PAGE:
• Shiloh1 says:

        Unfortunately speaking still from the Chicago area, but just outside of Crook County, I agree with @2banana, there will be absolutely no property tax relief. Nobody in local gov or schools had missed a paycheck nor an hour of “work”. All kinds of useless activities going on, including a street sweeper in the empty train commuter parking lots going back and forth on the clean pavement every day like the Zamboni at a hockey game. Public works trucks hanging out in alleys. Cops hiding in non-speed trap surveillance areas is also a clue.

        Now if people just don’t pay, that’s different. Second half of typical county tax installment is Sept / October around here. Boiled frog / frying pan theory works well in Illinois however.

        • candyman says:

          Ditto for Boston. I inquired about real estate tax deferrals or abatement due to Covid with my landlord. (The real estate taxes are rolled into my rent invoice) The City of Boston gave a 30 day delay in paying…May1st to June 1st. Plus, we have not had a return of employees in the office towers, which are my customer base. This is crazy. It is not sustainable.

          Also, the Mayor does not feel the need to offer any change, as commercial renters for the most part are not residents of Boston, therefore don’t vote in the mayoral election.

          The Mayor may be surprised this time around, as businesses begin to make announcements of shuttering permanently.

        • Happy1 says:

          There are state and local government layoffs where I live

        • taxpayer says:

          Cook County taxpayers went on strike in 1931. One source ( says their court appeal failed and they caved. Another source ( says that a year’s taxes were postponed, which is why in 2020 we’ll pay 2019 taxes.

    • Wolf Richter says:

      Wisdom Seeker,

      John is way ahead. He announced on March 19 his “Marshall Plan” for his tenants. Obviously, this was three months ago, and now things have gone to heck a lot more than anticipated. The below is from him, published on WOLF STREET.

      Our Retail Marshall Plan:

      We are forgiving all rent and other charges (so-called NNN expenses) for the month of April for our mom & pop tenants that have been forced to close, regardless of their business type or when they may reopen. That is to say, even if a tenant reopened on April 3rd, rent for the month would still be forgiven.

      We will treat tenants that are mom & pop franchisees of national companies (e.g. Subway) slightly differently. Because our financial resources are a light-year from infinite, we will need the big guys to help us help their franchisees. Thus, we will forgive our franchisee-tenants’ rents up to that same one-month, but only on a dollar-for-dollar basis with credits granted to them by their parent company; i.e. if Subway gives our tenant a $2,000 franchise fee credit, we will give it a $2,000 rent credit.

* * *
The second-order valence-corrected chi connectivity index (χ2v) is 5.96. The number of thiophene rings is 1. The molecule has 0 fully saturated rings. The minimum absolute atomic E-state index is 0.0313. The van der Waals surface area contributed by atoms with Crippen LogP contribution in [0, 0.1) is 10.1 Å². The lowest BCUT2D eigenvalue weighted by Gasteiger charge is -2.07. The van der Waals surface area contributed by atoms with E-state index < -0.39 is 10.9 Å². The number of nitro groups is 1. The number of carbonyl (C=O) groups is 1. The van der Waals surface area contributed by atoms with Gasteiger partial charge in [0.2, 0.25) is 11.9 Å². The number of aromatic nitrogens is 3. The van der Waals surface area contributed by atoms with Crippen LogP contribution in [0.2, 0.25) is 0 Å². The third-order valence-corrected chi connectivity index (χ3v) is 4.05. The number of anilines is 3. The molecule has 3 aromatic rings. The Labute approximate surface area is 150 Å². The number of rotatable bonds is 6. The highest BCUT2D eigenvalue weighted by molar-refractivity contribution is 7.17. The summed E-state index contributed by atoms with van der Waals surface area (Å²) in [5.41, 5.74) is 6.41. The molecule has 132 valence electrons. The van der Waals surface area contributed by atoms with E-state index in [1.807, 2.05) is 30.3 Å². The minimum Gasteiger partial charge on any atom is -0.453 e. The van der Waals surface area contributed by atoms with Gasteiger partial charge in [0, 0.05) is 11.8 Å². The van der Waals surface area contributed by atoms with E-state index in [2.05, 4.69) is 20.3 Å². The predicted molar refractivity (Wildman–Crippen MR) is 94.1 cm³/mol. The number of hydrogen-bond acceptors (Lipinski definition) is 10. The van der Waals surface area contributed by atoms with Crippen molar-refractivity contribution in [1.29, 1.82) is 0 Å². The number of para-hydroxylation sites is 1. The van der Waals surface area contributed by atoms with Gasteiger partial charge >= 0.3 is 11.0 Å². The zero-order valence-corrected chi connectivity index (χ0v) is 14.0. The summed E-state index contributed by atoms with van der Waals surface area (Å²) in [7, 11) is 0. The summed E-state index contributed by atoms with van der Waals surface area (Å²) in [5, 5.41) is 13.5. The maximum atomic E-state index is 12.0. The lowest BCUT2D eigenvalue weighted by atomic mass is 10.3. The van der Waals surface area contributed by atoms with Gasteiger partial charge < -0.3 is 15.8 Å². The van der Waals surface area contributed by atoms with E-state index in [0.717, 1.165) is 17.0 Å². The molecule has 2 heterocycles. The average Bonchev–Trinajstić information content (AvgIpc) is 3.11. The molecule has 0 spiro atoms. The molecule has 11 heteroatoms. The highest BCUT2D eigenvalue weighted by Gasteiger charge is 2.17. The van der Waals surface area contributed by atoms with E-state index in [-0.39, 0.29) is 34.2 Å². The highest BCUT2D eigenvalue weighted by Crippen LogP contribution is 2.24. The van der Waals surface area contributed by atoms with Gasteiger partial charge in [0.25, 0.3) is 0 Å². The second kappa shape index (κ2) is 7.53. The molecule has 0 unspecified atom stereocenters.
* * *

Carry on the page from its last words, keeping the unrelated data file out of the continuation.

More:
We will give the same one-month credit to our mom & pop restaurant tenants outside the Bay Area even if they never shut down. But, as to our other small business uses that remain open, we will consider a rent credit on a case-by-case basis. Some tenants are suffering terribly, while others (e.g. cigarettes and alcohol) appear to be thriving.

      If a given tenant needs more than one month’s help, we will consider that on an individual basis, likely tying any additional help with a concession from the tenant (e.g. exercising an option, extending the lease term, or perhaps a downstream rent increase).

      Many of our national credit tenants are also suffering in this plague year, and we completely sympathize with their plight. They, however, will weather the storm. Also, they are highly sophisticated and understand that our lenders will not be forgiving any of our interest payments and that we are simply unable to offer rent breaks to credit tenants.

      We trust and hope that our world will have substantially returned to normalcy by May 1st, even if it takes months to fully recover.

      • Wisdom Seeker says:

        Thanks Wolf, I remembered that one and was glad for it. But I’m assuming John’s flexibility to aid his tenants (and keep up his own property values) is limited by his own mandatory payments. The investors on the far side ought to give him some wiggle room too, because socially distanced retail & service needs big, cheap indoor spaces (for at least a couple years it seems). And rent does matter.

        Given low enough rents, in a couple more months the survivors will be able to spread out into all the abandoned department stores and other spaces. And with a glut of space rents will have to come down anyway. Might as well get ahead of the curve and capture the remaining retail business from those who can’t afford to accept lower short-term income.